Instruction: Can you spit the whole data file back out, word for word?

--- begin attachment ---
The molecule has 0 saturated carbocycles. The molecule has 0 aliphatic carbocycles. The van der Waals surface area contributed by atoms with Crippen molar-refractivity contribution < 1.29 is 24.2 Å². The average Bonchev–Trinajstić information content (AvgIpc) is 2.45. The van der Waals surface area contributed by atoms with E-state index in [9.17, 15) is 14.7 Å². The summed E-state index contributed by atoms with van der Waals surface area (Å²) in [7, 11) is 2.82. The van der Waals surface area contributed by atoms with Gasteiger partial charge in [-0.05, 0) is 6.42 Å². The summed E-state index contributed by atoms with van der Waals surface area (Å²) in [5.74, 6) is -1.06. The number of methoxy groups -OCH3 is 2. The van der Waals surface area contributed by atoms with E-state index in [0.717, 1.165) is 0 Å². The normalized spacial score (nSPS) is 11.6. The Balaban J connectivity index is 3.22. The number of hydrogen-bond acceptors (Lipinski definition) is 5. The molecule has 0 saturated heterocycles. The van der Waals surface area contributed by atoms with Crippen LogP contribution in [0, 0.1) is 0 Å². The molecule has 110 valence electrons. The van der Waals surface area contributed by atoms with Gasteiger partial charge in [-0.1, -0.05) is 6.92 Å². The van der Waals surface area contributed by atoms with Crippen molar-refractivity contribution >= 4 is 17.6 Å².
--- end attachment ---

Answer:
The molecule has 0 saturated carbocycles. The molecule has 0 aliphatic carbocycles. The van der Waals surface area contributed by atoms with Crippen molar-refractivity contribution < 1.29 is 24.2 Å². The average Bonchev–Trinajstić information content (AvgIpc) is 2.45. The van der Waals surface area contributed by atoms with E-state index in [9.17, 15) is 14.7 Å². The summed E-state index contributed by atoms with van der Waals surface area (Å²) in [7, 11) is 2.82. The van der Waals surface area contributed by atoms with Gasteiger partial charge in [-0.05, 0) is 6.42 Å². The summed E-state index contributed by atoms with van der Waals surface area (Å²) in [5.74, 6) is -1.06. The number of methoxy groups -OCH3 is 2. The van der Waals surface area contributed by atoms with E-state index in [0.717, 1.165) is 0 Å². The normalized spacial score (nSPS) is 11.6. The Balaban J connectivity index is 3.22. The number of hydrogen-bond acceptors (Lipinski definition) is 5. The molecule has 0 saturated heterocycles. The van der Waals surface area contributed by atoms with Crippen LogP contribution in [0, 0.1) is 0 Å². The molecule has 110 valence electrons. The van der Waals surface area contributed by atoms with Gasteiger partial charge in [-0.1, -0.05) is 6.92 Å². The van der Waals surface area contributed by atoms with Crippen molar-refractivity contribution >= 4 is 17.6 Å².